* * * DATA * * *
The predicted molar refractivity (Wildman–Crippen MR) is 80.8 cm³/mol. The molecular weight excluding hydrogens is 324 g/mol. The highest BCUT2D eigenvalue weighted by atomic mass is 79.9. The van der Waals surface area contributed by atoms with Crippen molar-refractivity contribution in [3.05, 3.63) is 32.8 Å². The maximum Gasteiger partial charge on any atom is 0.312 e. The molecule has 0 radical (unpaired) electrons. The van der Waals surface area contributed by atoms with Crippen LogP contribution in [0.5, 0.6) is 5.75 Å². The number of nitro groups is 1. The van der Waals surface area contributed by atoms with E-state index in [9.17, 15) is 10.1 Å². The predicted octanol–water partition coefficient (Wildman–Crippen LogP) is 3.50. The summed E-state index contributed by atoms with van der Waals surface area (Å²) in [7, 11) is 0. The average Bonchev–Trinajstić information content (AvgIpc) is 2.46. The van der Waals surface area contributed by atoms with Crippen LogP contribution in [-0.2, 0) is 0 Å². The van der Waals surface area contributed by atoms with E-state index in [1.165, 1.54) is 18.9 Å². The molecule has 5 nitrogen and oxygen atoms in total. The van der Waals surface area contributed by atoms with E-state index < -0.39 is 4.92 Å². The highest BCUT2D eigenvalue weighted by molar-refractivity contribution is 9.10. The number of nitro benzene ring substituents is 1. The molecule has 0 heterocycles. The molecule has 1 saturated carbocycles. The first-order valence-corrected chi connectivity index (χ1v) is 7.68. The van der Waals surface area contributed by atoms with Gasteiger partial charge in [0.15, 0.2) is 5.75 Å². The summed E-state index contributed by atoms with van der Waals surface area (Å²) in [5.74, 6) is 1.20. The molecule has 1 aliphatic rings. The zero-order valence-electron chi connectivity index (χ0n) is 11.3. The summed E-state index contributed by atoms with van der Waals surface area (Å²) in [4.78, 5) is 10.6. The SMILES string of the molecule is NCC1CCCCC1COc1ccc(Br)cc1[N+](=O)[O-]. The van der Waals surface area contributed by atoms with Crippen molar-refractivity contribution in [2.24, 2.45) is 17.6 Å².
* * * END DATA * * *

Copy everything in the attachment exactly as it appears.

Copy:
The predicted molar refractivity (Wildman–Crippen MR) is 80.8 cm³/mol. The molecular weight excluding hydrogens is 324 g/mol. The highest BCUT2D eigenvalue weighted by atomic mass is 79.9. The van der Waals surface area contributed by atoms with Crippen molar-refractivity contribution in [3.05, 3.63) is 32.8 Å². The maximum Gasteiger partial charge on any atom is 0.312 e. The molecule has 0 radical (unpaired) electrons. The van der Waals surface area contributed by atoms with Crippen LogP contribution in [0.5, 0.6) is 5.75 Å². The number of nitro groups is 1. The van der Waals surface area contributed by atoms with E-state index in [9.17, 15) is 10.1 Å². The predicted octanol–water partition coefficient (Wildman–Crippen LogP) is 3.50. The summed E-state index contributed by atoms with van der Waals surface area (Å²) in [7, 11) is 0. The average Bonchev–Trinajstić information content (AvgIpc) is 2.46. The van der Waals surface area contributed by atoms with Crippen LogP contribution in [-0.2, 0) is 0 Å². The van der Waals surface area contributed by atoms with E-state index in [1.165, 1.54) is 18.9 Å². The molecule has 5 nitrogen and oxygen atoms in total. The van der Waals surface area contributed by atoms with E-state index < -0.39 is 4.92 Å². The highest BCUT2D eigenvalue weighted by molar-refractivity contribution is 9.10. The number of nitro benzene ring substituents is 1. The molecule has 0 heterocycles. The molecule has 1 saturated carbocycles. The first-order valence-corrected chi connectivity index (χ1v) is 7.68. The van der Waals surface area contributed by atoms with Gasteiger partial charge in [0.15, 0.2) is 5.75 Å². The summed E-state index contributed by atoms with van der Waals surface area (Å²) in [5.74, 6) is 1.20. The molecule has 1 aliphatic rings. The zero-order valence-electron chi connectivity index (χ0n) is 11.3. The summed E-state index contributed by atoms with van der Waals surface area (Å²) in [4.78, 5) is 10.6. The SMILES string of the molecule is NCC1CCCCC1COc1ccc(Br)cc1[N+](=O)[O-]. The van der Waals surface area contributed by atoms with Crippen molar-refractivity contribution in [2.24, 2.45) is 17.6 Å².